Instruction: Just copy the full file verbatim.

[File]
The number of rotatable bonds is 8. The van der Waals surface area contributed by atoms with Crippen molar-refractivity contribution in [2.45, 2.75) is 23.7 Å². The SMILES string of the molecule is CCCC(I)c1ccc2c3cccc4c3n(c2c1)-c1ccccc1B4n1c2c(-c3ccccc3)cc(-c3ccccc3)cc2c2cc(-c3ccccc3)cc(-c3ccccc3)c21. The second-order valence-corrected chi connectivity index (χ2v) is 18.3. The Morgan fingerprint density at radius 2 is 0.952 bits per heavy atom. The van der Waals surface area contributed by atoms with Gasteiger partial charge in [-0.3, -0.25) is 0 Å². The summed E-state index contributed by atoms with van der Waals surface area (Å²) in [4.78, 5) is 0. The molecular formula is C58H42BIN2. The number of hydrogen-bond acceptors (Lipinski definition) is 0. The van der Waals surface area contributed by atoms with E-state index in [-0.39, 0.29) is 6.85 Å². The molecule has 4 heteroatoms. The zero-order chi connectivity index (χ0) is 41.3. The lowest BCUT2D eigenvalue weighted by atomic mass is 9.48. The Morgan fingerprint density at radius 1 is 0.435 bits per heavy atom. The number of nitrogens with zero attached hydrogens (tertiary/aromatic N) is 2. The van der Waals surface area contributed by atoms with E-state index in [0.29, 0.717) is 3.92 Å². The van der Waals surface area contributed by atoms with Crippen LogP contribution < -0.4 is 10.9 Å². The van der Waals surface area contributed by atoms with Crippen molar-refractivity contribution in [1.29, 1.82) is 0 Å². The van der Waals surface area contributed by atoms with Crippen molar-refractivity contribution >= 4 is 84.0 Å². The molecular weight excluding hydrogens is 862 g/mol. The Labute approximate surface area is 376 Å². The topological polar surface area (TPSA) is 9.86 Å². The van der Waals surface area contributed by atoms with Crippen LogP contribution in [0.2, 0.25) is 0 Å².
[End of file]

The number of rotatable bonds is 8. The van der Waals surface area contributed by atoms with Crippen molar-refractivity contribution in [2.45, 2.75) is 23.7 Å². The SMILES string of the molecule is CCCC(I)c1ccc2c3cccc4c3n(c2c1)-c1ccccc1B4n1c2c(-c3ccccc3)cc(-c3ccccc3)cc2c2cc(-c3ccccc3)cc(-c3ccccc3)c21. The second-order valence-corrected chi connectivity index (χ2v) is 18.3. The Morgan fingerprint density at radius 2 is 0.952 bits per heavy atom. The van der Waals surface area contributed by atoms with Gasteiger partial charge in [-0.3, -0.25) is 0 Å². The summed E-state index contributed by atoms with van der Waals surface area (Å²) in [4.78, 5) is 0. The molecular formula is C58H42BIN2. The number of hydrogen-bond acceptors (Lipinski definition) is 0. The van der Waals surface area contributed by atoms with E-state index in [-0.39, 0.29) is 6.85 Å². The molecule has 4 heteroatoms. The zero-order chi connectivity index (χ0) is 41.3. The lowest BCUT2D eigenvalue weighted by atomic mass is 9.48. The Morgan fingerprint density at radius 1 is 0.435 bits per heavy atom. The number of nitrogens with zero attached hydrogens (tertiary/aromatic N) is 2. The van der Waals surface area contributed by atoms with E-state index in [0.29, 0.717) is 3.92 Å². The van der Waals surface area contributed by atoms with Crippen LogP contribution < -0.4 is 10.9 Å². The van der Waals surface area contributed by atoms with Crippen molar-refractivity contribution in [1.29, 1.82) is 0 Å². The van der Waals surface area contributed by atoms with Crippen molar-refractivity contribution >= 4 is 84.0 Å². The molecular weight excluding hydrogens is 862 g/mol. The Labute approximate surface area is 376 Å². The topological polar surface area (TPSA) is 9.86 Å². The van der Waals surface area contributed by atoms with Crippen LogP contribution in [0.2, 0.25) is 0 Å².